IS-04

Saw Cutting Joints

What are Saw Cuts?

Saw cuts are a means of creating joints in concrete. Joints are an effective way to control cracking due to shrinkage. Joints are installed at prescribed intervals to determine where cracks occur.

Joints need to be cut after the concrete has achieved enough strength to keep it from raveling, but before internal stresses in the concrete become great enough to initiate a crack. The earlier the concrete can be cut without raveling, the better the chances are that the concrete will not crack before saw cutting.

The difficulty in correctly determining the earliest time for saw cutting is that it changes according to the type of admixtures in the concrete, the ambient temperature and environmental conditions at the site, the cementitious factor in the mix, the types and percentages of mineral admixtures used, and the type of aggregates used. An example of just how difficult it can be to correctly judge the right time for cutting joints is to consider a change in coarse aggregate from gravel to quartzite. A concrete mix with quartzite needs to achieve a compressive strength of nearly 800 psi more than a gravel mix before it can be safely saw cut1.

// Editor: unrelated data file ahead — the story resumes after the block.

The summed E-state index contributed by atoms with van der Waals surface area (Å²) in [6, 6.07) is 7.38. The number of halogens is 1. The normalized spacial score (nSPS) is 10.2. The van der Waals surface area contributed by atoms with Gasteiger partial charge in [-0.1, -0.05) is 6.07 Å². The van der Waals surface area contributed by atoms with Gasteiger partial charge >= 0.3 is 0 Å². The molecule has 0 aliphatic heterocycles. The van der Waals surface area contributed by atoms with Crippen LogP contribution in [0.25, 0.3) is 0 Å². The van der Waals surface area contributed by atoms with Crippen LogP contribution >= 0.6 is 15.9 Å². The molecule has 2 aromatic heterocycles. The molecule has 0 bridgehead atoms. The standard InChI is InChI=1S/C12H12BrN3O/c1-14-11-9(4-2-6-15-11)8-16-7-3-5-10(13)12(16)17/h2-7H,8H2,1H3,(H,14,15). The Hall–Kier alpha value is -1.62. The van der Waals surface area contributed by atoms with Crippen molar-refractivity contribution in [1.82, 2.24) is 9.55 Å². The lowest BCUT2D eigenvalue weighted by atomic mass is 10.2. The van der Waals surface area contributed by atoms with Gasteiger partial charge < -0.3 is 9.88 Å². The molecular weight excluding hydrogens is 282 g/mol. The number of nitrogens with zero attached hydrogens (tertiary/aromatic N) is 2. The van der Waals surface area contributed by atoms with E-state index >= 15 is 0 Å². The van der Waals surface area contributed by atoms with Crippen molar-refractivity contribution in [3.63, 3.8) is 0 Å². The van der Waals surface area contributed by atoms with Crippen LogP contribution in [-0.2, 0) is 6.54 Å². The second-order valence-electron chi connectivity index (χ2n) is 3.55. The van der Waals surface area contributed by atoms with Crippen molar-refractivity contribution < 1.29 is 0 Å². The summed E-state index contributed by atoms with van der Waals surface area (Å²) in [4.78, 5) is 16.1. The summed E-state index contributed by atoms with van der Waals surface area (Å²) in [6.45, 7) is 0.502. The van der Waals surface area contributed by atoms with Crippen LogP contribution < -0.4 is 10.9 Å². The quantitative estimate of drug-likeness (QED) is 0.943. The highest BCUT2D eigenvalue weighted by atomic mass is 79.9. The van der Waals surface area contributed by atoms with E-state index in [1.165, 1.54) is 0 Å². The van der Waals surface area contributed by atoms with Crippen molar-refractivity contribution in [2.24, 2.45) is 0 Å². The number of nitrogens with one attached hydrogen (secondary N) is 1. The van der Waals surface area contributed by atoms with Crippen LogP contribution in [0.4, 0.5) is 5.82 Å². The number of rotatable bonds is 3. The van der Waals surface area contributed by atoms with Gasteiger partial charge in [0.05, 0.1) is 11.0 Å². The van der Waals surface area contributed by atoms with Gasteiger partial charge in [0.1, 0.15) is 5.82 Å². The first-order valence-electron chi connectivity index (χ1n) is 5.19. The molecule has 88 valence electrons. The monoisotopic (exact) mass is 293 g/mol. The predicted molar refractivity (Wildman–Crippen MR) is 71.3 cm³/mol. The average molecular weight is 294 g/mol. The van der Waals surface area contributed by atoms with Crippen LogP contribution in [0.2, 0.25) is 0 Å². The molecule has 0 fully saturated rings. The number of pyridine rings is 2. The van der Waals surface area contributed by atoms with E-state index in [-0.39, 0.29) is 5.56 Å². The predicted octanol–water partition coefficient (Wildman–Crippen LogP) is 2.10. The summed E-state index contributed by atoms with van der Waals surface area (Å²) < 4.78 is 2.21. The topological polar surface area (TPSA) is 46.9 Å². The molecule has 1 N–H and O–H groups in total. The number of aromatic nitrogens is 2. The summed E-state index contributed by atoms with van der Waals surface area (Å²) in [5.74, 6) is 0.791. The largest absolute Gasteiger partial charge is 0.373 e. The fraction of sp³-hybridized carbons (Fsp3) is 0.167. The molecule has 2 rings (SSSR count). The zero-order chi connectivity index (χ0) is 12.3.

How Does Slag Cement Affect Saw Cutting?

When placing concrete manufactured with slag cement, it is important to remember that set times may be increased and early strength development may take longer. The higher the percentage of slag cement used and the lower the ambient temperature, the more pronounced these effects will be. In the summer, when moderate to high temperatures are the norm, mixtures containing up to 50 percent slag cement have been used with success. In colder seasons, the percentage of slag cement may need to be decreased in order to achieve the early strengths necessary to provide an adequate window for saw cutting.

One method to eliminate the guesswork in the timing of cutting joints in any concrete is using an early entry saw. This method allows a much larger window for saw cutting concrete before the development of uncontrolled shrinkage cracks.

Whatever method is used, it is important for contractors to understand the materials they are using and how these materials will affect the correct time for saw cutting concrete joints. It is also important to understand how these mixes can be adjusted for different environmental conditions.

As a rough guideline, the time to saw cut is delayed approximately 30 minutes for every 10 percent of slag cement replacing portland cement. With colder mixture temperatures the delay may be longer. This delay can be adjusted through the use of accelerating admixtures, heated water or heated aggregates.

Reference

  1. Guidelines for Timing Contraction Joint Sawing and Earliest Loading for Concrete Pavements, Volume I: Final Report; Federal Highway Administration, McLean, VA, 1994.

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